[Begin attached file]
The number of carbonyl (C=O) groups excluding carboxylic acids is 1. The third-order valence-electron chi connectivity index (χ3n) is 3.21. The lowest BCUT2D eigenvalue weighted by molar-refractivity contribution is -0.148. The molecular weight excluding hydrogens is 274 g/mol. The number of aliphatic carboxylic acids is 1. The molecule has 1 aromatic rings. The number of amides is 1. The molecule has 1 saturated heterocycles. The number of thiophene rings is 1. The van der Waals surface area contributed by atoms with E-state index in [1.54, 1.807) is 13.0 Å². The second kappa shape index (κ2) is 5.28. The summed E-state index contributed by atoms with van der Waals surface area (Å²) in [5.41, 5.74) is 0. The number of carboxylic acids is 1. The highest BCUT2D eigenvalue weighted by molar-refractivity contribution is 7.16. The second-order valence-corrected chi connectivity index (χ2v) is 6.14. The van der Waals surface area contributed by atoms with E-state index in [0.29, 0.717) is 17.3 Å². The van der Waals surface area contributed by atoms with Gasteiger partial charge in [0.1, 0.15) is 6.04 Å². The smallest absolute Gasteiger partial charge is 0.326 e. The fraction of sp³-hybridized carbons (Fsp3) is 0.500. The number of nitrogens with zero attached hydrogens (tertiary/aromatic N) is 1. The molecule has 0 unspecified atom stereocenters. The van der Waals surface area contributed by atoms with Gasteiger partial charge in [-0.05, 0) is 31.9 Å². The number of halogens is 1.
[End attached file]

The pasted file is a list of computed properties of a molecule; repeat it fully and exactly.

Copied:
The number of carbonyl (C=O) groups excluding carboxylic acids is 1. The third-order valence-electron chi connectivity index (χ3n) is 3.21. The lowest BCUT2D eigenvalue weighted by molar-refractivity contribution is -0.148. The molecular weight excluding hydrogens is 274 g/mol. The number of aliphatic carboxylic acids is 1. The molecule has 1 aromatic rings. The number of amides is 1. The molecule has 1 saturated heterocycles. The number of thiophene rings is 1. The van der Waals surface area contributed by atoms with E-state index in [1.54, 1.807) is 13.0 Å². The second kappa shape index (κ2) is 5.28. The summed E-state index contributed by atoms with van der Waals surface area (Å²) in [5.41, 5.74) is 0. The number of carboxylic acids is 1. The highest BCUT2D eigenvalue weighted by molar-refractivity contribution is 7.16. The second-order valence-corrected chi connectivity index (χ2v) is 6.14. The van der Waals surface area contributed by atoms with E-state index in [0.29, 0.717) is 17.3 Å². The van der Waals surface area contributed by atoms with Gasteiger partial charge in [0.1, 0.15) is 6.04 Å². The smallest absolute Gasteiger partial charge is 0.326 e. The fraction of sp³-hybridized carbons (Fsp3) is 0.500. The number of nitrogens with zero attached hydrogens (tertiary/aromatic N) is 1. The molecule has 0 unspecified atom stereocenters. The van der Waals surface area contributed by atoms with Gasteiger partial charge in [-0.05, 0) is 31.9 Å². The number of halogens is 1.